Kalamazoo College’s Department of German Studies is one of three German programs in the country being honored this year by the American Association of Teachers of German (AATG).
The department is receiving the AATG’s German Center of Excellence award and will be honored during the association’s annual ceremony from noon to 1:30 p.m. Sunday, November 13, available through Zoom. The designation is presented to well-established and growing German programs with demonstrated excellence in instruction, and strong support from administration, professional colleagues, alumni and students.
“There is clear evidence that the program has strong support from the administration, professional colleagues, parents and students, and has strong ties to the wider community,” AATG Executive Director Michael R. Shaughnessy said in a congratulatory letter to K’s German department. “Most impressive is the program’s curriculum. There is a clear, articulated sequence of instructional programming that is standards‐based and reflects current methodologies. Outcomes at each instructional level are clearly articulated and diverse learning styles are respected through varied instructional and assessment techniques. The materials used in the program are culturally authentic and interdisciplinary connections have been established.”
This year’s Center of Excellence honorees “represent the best in our profession,” Awards Committee Chair J.J. Melgar said in a news release. “It is inspiring to see how much these extraordinary German teachers have accomplished and how their students and our profession have benefited from their work.”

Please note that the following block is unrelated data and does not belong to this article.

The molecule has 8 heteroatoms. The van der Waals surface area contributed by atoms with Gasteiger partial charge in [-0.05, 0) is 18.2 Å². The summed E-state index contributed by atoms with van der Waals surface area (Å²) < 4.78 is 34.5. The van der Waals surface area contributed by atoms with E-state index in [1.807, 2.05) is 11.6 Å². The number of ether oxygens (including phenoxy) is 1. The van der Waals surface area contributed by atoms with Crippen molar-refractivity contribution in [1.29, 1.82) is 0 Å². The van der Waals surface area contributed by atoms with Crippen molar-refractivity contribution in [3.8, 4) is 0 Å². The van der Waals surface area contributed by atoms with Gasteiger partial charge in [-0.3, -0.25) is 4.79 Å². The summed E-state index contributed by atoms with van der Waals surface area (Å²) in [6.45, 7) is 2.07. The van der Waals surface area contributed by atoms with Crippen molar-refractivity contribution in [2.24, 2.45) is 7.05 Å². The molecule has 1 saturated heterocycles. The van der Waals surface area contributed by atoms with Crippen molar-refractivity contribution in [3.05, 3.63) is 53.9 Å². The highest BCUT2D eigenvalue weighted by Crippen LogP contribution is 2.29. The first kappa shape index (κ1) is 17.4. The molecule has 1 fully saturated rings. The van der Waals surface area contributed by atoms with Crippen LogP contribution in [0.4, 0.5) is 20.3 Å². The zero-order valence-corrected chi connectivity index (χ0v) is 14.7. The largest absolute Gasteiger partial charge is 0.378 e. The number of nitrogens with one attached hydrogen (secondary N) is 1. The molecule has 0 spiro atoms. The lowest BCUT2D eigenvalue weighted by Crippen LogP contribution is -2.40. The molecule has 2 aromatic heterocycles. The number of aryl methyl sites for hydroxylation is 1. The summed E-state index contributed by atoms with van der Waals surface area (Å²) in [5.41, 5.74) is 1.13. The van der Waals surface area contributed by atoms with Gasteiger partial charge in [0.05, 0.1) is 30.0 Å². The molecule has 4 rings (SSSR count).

The faculty members in K’s German department include Co-Chair and Lucinda Hinsdale Stone Assistant Professor of German Kathryn Sederberg, Co-Chair and Professor of Classics Elizabeth Manwell, Instructor of German Stefania Malacrida and Assistant Professor of German Petra Watzke.
Sederberg also was honored last year after a nomination through her peers when she received the Goethe‐Institut/AATG Certificate of Merit furthering the teaching of German in the U.S. through creative activities, innovative curriculum, successful course design and significant contributions to the profession.
“This is a great honor,” Sederberg said. “In a time when many language enrollments are declining, we are fortunate to be part of a campus culture that encourages study abroad and advanced language study. As faculty members, students see what we do in the classroom, but there is also a lot of our work done behind the scenes to design and coordinate a thoughtful curriculum, and to think about how our philosophy of teaching is reflected in our courses from German 101 to the senior seminar. It is a great feeling to receive recognition for the work we are doing in our department, and for the strength of our program. This award also recognizes the excellence of our students, and our outstanding alumni who have graduated as German majors and minors. We are always grateful to our amazing students who push us to be better educators, and to our TAs from Germany who make up such an important part of our community. Hopefully this national award will also help us attract prospective students who are looking to continue their study of German, or students who are looking for a meaningful, immersive study abroad experience in the German-speaking world. Taking language classes in college is a great way to get out of your comfort zone and gain new perspectives for thinking about culture, language and society.”
“I can only echo my colleague’s statements about this honor,” Watzke added. “The award celebrates the hard work of faculty, students and TAs in the German Studies department here at K. It is especially meaningful for us because it recognizes the impact of our innovative curriculum, which defines student excellence not only as a language goal, but also in terms of community building and social justice efforts.”